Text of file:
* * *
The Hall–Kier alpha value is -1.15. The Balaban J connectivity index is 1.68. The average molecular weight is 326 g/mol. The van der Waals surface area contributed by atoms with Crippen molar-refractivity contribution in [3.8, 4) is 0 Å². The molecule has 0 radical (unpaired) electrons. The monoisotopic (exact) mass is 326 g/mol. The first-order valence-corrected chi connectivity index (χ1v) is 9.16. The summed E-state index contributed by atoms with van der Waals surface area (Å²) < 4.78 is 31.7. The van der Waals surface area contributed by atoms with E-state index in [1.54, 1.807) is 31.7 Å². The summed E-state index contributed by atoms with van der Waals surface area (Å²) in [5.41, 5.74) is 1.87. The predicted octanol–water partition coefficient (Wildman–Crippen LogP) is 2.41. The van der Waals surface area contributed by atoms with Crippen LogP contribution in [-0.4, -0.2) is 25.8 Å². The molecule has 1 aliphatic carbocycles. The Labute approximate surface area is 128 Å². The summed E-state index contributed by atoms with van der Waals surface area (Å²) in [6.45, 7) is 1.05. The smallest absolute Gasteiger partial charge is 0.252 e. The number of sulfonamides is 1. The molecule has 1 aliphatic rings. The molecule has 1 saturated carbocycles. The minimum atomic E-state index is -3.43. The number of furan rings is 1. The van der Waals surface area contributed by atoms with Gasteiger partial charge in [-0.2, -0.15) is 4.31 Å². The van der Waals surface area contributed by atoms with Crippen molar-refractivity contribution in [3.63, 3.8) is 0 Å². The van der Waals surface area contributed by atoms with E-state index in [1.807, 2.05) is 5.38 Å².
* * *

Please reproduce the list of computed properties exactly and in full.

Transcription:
The Hall–Kier alpha value is -1.15. The Balaban J connectivity index is 1.68. The average molecular weight is 326 g/mol. The van der Waals surface area contributed by atoms with Crippen molar-refractivity contribution in [3.8, 4) is 0 Å². The molecule has 0 radical (unpaired) electrons. The monoisotopic (exact) mass is 326 g/mol. The first-order valence-corrected chi connectivity index (χ1v) is 9.16. The summed E-state index contributed by atoms with van der Waals surface area (Å²) < 4.78 is 31.7. The van der Waals surface area contributed by atoms with E-state index in [1.54, 1.807) is 31.7 Å². The summed E-state index contributed by atoms with van der Waals surface area (Å²) in [5.41, 5.74) is 1.87. The predicted octanol–water partition coefficient (Wildman–Crippen LogP) is 2.41. The van der Waals surface area contributed by atoms with Crippen LogP contribution in [-0.4, -0.2) is 25.8 Å². The molecule has 1 aliphatic carbocycles. The Labute approximate surface area is 128 Å². The summed E-state index contributed by atoms with van der Waals surface area (Å²) in [6.45, 7) is 1.05. The smallest absolute Gasteiger partial charge is 0.252 e. The number of sulfonamides is 1. The molecule has 1 aliphatic rings. The molecule has 1 saturated carbocycles. The minimum atomic E-state index is -3.43. The number of furan rings is 1. The van der Waals surface area contributed by atoms with Gasteiger partial charge in [-0.2, -0.15) is 4.31 Å². The van der Waals surface area contributed by atoms with Crippen molar-refractivity contribution in [3.63, 3.8) is 0 Å². The van der Waals surface area contributed by atoms with E-state index in [1.807, 2.05) is 5.38 Å².